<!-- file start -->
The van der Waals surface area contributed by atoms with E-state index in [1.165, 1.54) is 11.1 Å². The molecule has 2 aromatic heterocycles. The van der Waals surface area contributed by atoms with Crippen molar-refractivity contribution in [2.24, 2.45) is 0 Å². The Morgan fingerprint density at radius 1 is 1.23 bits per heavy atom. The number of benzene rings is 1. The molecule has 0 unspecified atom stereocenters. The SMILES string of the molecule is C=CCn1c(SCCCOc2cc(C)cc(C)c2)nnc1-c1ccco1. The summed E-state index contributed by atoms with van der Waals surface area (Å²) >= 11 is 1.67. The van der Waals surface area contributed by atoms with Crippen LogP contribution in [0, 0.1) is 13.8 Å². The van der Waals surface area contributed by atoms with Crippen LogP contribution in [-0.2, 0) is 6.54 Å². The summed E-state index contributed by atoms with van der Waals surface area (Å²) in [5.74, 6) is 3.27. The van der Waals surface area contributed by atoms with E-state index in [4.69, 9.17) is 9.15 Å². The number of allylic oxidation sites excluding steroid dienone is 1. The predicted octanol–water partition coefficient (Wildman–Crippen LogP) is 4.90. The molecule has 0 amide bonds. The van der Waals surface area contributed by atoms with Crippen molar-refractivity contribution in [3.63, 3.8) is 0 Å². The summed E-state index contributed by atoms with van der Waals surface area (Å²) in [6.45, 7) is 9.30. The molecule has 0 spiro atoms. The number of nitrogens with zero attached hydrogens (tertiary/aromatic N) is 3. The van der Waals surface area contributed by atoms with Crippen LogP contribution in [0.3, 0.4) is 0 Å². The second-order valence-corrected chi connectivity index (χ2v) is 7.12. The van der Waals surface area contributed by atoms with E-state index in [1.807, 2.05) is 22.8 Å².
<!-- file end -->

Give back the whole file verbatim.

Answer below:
The van der Waals surface area contributed by atoms with E-state index in [1.165, 1.54) is 11.1 Å². The molecule has 2 aromatic heterocycles. The van der Waals surface area contributed by atoms with Crippen molar-refractivity contribution in [2.24, 2.45) is 0 Å². The Morgan fingerprint density at radius 1 is 1.23 bits per heavy atom. The number of benzene rings is 1. The molecule has 0 unspecified atom stereocenters. The SMILES string of the molecule is C=CCn1c(SCCCOc2cc(C)cc(C)c2)nnc1-c1ccco1. The summed E-state index contributed by atoms with van der Waals surface area (Å²) >= 11 is 1.67. The van der Waals surface area contributed by atoms with Crippen LogP contribution in [0, 0.1) is 13.8 Å². The van der Waals surface area contributed by atoms with Crippen LogP contribution in [-0.2, 0) is 6.54 Å². The summed E-state index contributed by atoms with van der Waals surface area (Å²) in [5.74, 6) is 3.27. The van der Waals surface area contributed by atoms with E-state index in [4.69, 9.17) is 9.15 Å². The number of allylic oxidation sites excluding steroid dienone is 1. The predicted octanol–water partition coefficient (Wildman–Crippen LogP) is 4.90. The molecule has 0 amide bonds. The van der Waals surface area contributed by atoms with Crippen molar-refractivity contribution in [3.63, 3.8) is 0 Å². The summed E-state index contributed by atoms with van der Waals surface area (Å²) in [6.45, 7) is 9.30. The molecule has 0 spiro atoms. The number of nitrogens with zero attached hydrogens (tertiary/aromatic N) is 3. The van der Waals surface area contributed by atoms with Crippen LogP contribution in [0.3, 0.4) is 0 Å². The second-order valence-corrected chi connectivity index (χ2v) is 7.12. The van der Waals surface area contributed by atoms with E-state index in [1.807, 2.05) is 22.8 Å².